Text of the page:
A 30-page guide filled with suggested activities designed to be used during Conflict Management Week (May 1-7, 2000) in Ohio Middle Schools. In the middle school classroom, making use of themes of conflict can invigorate subject areas across the curriculum. This activity booklet/guide offers ideas for improving the overall climate of the school and for learning how to resolve conflicts in the classroom. The guide first presents ideas for drawing attention to issues of conflict and peace. It then provides activities for helping students become aware of underlying causes of conflict. The guide cites the six steps to conflict resolution and states that, in addition to learning steps of a conflict management process, teachers may also work with students to enhance communication skills used in conflict management. According to the guide, these skills include understanding blocks to communication, using “I” statements, and improving listening skills–resources to teach these skills are included in the guide. The guide is divided into four broad sections: School-Wide Activities; Learning about Conflict; Communication Activities; and Conflict Management across the Curriculum.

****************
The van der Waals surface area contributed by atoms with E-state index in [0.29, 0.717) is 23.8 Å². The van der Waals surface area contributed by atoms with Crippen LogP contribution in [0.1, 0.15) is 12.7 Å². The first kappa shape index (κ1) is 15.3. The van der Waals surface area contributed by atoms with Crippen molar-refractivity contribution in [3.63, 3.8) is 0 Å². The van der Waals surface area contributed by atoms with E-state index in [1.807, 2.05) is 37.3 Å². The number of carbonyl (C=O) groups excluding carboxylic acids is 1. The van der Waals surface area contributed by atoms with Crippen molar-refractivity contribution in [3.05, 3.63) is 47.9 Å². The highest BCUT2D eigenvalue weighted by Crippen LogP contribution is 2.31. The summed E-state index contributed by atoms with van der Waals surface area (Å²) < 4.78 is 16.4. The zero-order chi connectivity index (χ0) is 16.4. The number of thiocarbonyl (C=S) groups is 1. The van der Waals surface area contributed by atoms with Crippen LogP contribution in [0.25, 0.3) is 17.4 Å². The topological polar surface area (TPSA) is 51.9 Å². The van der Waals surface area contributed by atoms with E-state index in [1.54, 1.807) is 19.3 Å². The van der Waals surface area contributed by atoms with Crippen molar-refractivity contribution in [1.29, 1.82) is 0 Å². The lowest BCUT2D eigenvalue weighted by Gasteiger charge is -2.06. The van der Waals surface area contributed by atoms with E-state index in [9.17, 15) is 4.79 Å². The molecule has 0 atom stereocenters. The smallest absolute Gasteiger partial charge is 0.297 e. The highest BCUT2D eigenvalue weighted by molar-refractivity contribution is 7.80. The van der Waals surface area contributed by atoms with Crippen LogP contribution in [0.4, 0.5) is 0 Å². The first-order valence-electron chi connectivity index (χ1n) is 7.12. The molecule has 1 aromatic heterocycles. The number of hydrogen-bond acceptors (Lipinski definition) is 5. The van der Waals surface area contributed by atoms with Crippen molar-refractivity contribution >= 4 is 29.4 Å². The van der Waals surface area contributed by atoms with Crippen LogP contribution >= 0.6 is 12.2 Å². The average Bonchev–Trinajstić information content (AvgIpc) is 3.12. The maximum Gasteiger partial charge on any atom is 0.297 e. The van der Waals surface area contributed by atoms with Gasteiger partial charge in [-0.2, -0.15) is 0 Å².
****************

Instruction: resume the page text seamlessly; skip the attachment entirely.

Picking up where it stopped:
A 30-page guide filled with suggested activities designed to be used during Conflict Management Week (May 1-7, 2000) in Ohio Elementary Schools. This activity booklet/guide first offers ideas for how schools can engage in school-wide activities. The guide then describes a process for improving the overall climate of the school through the use of the classroom meetings. Six steps to conflict resolution are offered in the guide, as well as activities for helping students become aware of underlying causes of conflict. According to the guide, in addition to learning steps of a conflict management process, teachers may also work with students to enhance the communication skills used in conflict management; these include understanding blocks to communication, being aware of nonverbal communication, using “I” statements, and using active listening skills. The guide is divided into four broad sections: School-Wide Activities; Learning about Conflict; Communication Activities; and Conflict Management across the Curriculum.